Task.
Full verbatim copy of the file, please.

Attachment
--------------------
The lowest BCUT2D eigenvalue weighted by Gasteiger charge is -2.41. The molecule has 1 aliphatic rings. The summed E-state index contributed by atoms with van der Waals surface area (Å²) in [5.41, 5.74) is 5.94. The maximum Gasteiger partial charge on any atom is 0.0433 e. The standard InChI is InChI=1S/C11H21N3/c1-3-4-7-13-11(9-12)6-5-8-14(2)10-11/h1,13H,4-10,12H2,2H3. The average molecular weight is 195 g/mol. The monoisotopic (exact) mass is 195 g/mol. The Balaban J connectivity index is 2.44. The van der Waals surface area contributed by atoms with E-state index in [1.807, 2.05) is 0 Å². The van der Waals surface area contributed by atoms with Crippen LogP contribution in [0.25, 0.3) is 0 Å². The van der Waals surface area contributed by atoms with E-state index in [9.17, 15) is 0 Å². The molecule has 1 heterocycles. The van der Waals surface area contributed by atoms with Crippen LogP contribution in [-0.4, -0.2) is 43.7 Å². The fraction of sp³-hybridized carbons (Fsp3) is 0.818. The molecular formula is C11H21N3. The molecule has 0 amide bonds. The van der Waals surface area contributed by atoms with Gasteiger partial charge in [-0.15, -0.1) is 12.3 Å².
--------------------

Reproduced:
The lowest BCUT2D eigenvalue weighted by Gasteiger charge is -2.41. The molecule has 1 aliphatic rings. The summed E-state index contributed by atoms with van der Waals surface area (Å²) in [5.41, 5.74) is 5.94. The maximum Gasteiger partial charge on any atom is 0.0433 e. The standard InChI is InChI=1S/C11H21N3/c1-3-4-7-13-11(9-12)6-5-8-14(2)10-11/h1,13H,4-10,12H2,2H3. The average molecular weight is 195 g/mol. The monoisotopic (exact) mass is 195 g/mol. The Balaban J connectivity index is 2.44. The van der Waals surface area contributed by atoms with E-state index in [1.807, 2.05) is 0 Å². The van der Waals surface area contributed by atoms with Crippen LogP contribution in [0.25, 0.3) is 0 Å². The van der Waals surface area contributed by atoms with E-state index in [9.17, 15) is 0 Å². The molecule has 1 heterocycles. The van der Waals surface area contributed by atoms with Crippen LogP contribution in [-0.4, -0.2) is 43.7 Å². The fraction of sp³-hybridized carbons (Fsp3) is 0.818. The molecular formula is C11H21N3. The molecule has 0 amide bonds. The van der Waals surface area contributed by atoms with Gasteiger partial charge in [-0.15, -0.1) is 12.3 Å².